Prasad and Bentley emphasise the importance of disclosing all prior convictions.
“You have to disclose anything relevant to your character, which means you have to disclose something as minor as a drink driving charge which occurred 20 years ago when you were eighteen,” Bentley says, “and failing to do so can jeopardise the entire application.”
“If you lie about who you are, you can potentially be banned from applying for 10 years – if you lie about other important information you can be banned from applying for three years,” Prasad says.
The bans can be overturned in certain circumstances, but once you are issued a ban notice, it’s quite difficult to turn it around.
Zeke Bentley says it’s also important to make sure your information is presented in context, to avoid misinterpretation.
“You’ve got to be candid and you’ve got to be forthright,” Bentley says, “but by the same token, you can give too much emphasis to over-explaining minor issues which could raise their concerns.”
He gives the example of a couple providing a relationship history which involves a brief separation – he says you should take care in how you characterise that sort of thing, so a minor issue doesn’t sound more major than it was.
“You have to be really careful that you don’t give a misleading impression,” he says.
Providing fraudulent documents will earn you a quick, well-deserved denial, the agents said.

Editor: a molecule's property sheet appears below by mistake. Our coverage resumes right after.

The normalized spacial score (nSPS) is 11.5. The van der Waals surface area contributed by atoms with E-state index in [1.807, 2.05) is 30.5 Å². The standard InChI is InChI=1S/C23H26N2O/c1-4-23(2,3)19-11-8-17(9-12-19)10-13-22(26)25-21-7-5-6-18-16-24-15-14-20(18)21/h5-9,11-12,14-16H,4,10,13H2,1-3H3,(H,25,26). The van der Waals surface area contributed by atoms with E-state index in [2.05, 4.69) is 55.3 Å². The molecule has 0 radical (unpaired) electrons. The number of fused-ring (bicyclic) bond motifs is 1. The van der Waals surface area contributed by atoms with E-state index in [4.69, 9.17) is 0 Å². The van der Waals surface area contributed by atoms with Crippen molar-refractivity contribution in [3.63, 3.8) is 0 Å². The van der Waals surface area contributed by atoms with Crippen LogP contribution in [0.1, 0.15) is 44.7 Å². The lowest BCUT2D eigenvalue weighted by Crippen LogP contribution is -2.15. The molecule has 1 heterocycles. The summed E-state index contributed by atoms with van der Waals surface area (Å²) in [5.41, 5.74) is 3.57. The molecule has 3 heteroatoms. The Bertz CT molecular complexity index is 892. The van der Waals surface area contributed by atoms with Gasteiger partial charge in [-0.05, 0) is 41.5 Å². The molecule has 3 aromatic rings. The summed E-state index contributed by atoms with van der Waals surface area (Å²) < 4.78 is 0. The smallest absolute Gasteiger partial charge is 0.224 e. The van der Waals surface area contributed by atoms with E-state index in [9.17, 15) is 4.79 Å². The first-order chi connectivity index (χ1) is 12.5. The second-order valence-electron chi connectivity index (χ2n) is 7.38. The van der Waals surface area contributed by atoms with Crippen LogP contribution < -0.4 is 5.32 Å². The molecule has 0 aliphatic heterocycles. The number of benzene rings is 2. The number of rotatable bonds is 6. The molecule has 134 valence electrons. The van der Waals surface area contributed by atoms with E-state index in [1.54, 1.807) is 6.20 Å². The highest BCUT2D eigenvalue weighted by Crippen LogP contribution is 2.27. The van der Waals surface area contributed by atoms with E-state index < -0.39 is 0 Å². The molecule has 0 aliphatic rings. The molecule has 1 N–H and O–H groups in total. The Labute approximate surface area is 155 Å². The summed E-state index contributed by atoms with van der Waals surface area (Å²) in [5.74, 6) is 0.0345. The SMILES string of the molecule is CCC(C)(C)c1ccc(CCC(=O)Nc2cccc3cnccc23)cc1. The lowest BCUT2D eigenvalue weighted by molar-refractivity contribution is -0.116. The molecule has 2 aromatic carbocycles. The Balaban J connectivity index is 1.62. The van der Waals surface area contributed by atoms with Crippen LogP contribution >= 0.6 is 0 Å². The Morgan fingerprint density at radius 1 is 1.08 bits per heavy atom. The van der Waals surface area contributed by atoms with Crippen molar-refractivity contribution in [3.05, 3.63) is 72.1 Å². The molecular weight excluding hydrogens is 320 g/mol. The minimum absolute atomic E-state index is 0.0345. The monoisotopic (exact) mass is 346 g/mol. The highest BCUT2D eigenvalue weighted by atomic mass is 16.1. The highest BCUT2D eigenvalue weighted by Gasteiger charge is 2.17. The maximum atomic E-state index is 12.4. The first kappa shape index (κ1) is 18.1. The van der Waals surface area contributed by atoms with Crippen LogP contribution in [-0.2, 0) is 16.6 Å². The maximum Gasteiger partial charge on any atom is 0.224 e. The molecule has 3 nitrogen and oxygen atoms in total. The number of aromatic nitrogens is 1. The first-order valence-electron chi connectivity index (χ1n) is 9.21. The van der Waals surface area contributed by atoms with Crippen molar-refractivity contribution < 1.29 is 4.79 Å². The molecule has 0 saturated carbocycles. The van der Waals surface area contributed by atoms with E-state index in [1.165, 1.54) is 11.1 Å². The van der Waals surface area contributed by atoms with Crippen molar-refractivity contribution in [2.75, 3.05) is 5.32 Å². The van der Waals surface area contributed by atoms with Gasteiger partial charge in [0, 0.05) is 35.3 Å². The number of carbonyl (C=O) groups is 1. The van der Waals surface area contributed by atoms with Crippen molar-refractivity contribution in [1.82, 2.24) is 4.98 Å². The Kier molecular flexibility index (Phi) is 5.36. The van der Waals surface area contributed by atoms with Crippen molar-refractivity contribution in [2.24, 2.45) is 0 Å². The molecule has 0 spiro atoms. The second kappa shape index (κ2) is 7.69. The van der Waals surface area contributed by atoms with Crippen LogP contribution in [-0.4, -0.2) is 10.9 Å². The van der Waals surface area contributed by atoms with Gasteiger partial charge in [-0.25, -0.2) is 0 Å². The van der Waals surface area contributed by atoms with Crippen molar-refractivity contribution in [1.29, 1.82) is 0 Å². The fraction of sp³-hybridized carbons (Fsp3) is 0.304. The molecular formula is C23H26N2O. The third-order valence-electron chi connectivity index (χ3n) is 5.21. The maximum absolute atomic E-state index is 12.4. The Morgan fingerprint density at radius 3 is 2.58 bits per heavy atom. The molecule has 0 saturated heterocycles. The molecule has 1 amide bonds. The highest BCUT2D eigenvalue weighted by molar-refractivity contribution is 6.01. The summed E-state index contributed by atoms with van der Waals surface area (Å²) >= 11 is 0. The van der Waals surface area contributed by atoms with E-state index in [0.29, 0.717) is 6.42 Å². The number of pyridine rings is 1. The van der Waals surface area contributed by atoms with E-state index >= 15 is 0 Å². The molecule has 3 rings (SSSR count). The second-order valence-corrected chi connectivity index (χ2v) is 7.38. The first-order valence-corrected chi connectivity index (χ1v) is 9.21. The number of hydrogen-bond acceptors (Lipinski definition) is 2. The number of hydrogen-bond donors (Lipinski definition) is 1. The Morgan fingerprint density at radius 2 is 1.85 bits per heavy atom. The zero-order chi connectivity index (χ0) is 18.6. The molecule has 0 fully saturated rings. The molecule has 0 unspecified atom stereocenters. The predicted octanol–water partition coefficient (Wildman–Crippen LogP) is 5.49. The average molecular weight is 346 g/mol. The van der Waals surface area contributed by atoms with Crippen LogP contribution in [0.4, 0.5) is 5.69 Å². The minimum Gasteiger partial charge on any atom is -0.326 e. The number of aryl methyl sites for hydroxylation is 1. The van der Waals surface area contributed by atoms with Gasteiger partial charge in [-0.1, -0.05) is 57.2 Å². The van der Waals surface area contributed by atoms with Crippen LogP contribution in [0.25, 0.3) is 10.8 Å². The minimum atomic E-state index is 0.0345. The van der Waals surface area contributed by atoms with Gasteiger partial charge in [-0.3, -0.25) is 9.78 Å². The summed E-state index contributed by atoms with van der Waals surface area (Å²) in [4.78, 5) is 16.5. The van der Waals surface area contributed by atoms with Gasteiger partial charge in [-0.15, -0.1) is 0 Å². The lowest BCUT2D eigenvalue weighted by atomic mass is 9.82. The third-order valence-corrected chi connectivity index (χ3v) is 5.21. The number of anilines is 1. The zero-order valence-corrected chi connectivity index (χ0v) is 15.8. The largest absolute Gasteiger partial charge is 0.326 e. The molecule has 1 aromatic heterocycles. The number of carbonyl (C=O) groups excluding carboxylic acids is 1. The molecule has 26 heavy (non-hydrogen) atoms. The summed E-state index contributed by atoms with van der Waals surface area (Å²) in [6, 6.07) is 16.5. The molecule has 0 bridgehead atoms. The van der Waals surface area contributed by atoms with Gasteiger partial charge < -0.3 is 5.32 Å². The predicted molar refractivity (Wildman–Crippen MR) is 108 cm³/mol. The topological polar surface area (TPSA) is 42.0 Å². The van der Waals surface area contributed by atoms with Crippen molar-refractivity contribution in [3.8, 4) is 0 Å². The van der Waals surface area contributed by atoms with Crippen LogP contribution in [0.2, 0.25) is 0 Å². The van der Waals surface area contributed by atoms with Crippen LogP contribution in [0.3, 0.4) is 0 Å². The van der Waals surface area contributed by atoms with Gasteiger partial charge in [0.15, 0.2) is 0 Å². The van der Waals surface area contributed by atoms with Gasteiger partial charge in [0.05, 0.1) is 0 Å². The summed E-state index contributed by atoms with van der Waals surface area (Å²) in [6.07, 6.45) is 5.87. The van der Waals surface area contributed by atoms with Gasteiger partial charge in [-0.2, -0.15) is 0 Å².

“Immigration is fairly quick to hand out a 4020 letter requesting you comment on or withdraw an application for providing misleading information,” Rayner says.
In his time, he’s seen fake English language certificates which are indistinguishable from the originals, but the Department still catches people out – they check scores and registration numbers with the original assessors to verify a certificate’s accuracy.
“It’s the Australian government, they’re not idiots, they can often work these things out,” Rayner says.
5 – Be organised
Being organised and laying out your documents logically and coherently can make the application process faster and easier for both the applicant and the assessor.
Highlighting relevant sections in documents, making sure they’re in chronological order, and that files are orientated the right way round is advisable.
You should make sure anything that requires translating is submitted with both the original and the translation.